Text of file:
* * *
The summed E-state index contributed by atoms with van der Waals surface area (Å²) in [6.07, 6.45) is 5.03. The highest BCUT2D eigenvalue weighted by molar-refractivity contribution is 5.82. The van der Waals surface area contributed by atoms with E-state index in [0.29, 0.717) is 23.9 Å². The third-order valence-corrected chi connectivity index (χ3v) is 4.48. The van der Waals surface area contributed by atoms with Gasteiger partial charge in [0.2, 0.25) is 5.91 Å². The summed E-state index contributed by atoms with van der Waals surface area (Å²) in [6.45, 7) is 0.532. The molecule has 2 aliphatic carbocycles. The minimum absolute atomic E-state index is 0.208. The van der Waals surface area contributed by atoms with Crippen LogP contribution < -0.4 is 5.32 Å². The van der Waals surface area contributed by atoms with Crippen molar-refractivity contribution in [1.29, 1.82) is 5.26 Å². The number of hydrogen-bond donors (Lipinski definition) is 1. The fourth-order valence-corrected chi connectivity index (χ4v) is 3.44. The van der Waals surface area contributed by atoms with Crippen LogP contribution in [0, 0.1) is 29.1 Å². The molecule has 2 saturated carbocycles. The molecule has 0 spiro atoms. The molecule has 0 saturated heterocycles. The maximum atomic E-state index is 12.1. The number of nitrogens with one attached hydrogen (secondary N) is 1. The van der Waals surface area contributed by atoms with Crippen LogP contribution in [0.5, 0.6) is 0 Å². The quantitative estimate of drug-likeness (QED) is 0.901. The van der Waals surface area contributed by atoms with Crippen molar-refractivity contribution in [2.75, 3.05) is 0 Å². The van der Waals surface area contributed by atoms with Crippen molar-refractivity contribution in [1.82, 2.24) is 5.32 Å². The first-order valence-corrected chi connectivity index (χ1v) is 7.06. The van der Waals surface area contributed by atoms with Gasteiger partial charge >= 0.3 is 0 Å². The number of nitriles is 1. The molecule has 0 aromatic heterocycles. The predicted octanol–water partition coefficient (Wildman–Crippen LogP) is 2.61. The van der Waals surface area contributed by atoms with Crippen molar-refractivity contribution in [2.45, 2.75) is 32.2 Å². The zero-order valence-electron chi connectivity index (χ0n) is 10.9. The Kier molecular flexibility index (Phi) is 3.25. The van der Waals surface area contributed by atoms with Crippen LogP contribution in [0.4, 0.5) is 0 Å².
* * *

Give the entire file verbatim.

The summed E-state index contributed by atoms with van der Waals surface area (Å²) in [6.07, 6.45) is 5.03. The highest BCUT2D eigenvalue weighted by molar-refractivity contribution is 5.82. The van der Waals surface area contributed by atoms with E-state index in [0.29, 0.717) is 23.9 Å². The third-order valence-corrected chi connectivity index (χ3v) is 4.48. The van der Waals surface area contributed by atoms with Gasteiger partial charge in [0.2, 0.25) is 5.91 Å². The summed E-state index contributed by atoms with van der Waals surface area (Å²) in [6.45, 7) is 0.532. The molecule has 2 aliphatic carbocycles. The minimum absolute atomic E-state index is 0.208. The van der Waals surface area contributed by atoms with Crippen LogP contribution < -0.4 is 5.32 Å². The van der Waals surface area contributed by atoms with Crippen molar-refractivity contribution in [1.29, 1.82) is 5.26 Å². The number of hydrogen-bond donors (Lipinski definition) is 1. The fourth-order valence-corrected chi connectivity index (χ4v) is 3.44. The van der Waals surface area contributed by atoms with Crippen LogP contribution in [0, 0.1) is 29.1 Å². The molecule has 2 saturated carbocycles. The molecule has 0 spiro atoms. The molecule has 0 saturated heterocycles. The maximum atomic E-state index is 12.1. The number of nitrogens with one attached hydrogen (secondary N) is 1. The van der Waals surface area contributed by atoms with Crippen LogP contribution in [0.5, 0.6) is 0 Å². The quantitative estimate of drug-likeness (QED) is 0.901. The van der Waals surface area contributed by atoms with Crippen molar-refractivity contribution in [2.75, 3.05) is 0 Å². The van der Waals surface area contributed by atoms with Crippen molar-refractivity contribution in [1.82, 2.24) is 5.32 Å². The first-order valence-corrected chi connectivity index (χ1v) is 7.06. The van der Waals surface area contributed by atoms with Gasteiger partial charge >= 0.3 is 0 Å². The number of nitriles is 1. The molecule has 0 aromatic heterocycles. The predicted octanol–water partition coefficient (Wildman–Crippen LogP) is 2.61. The van der Waals surface area contributed by atoms with Crippen molar-refractivity contribution in [2.45, 2.75) is 32.2 Å². The zero-order valence-electron chi connectivity index (χ0n) is 10.9. The Kier molecular flexibility index (Phi) is 3.25. The van der Waals surface area contributed by atoms with Crippen LogP contribution in [0.4, 0.5) is 0 Å².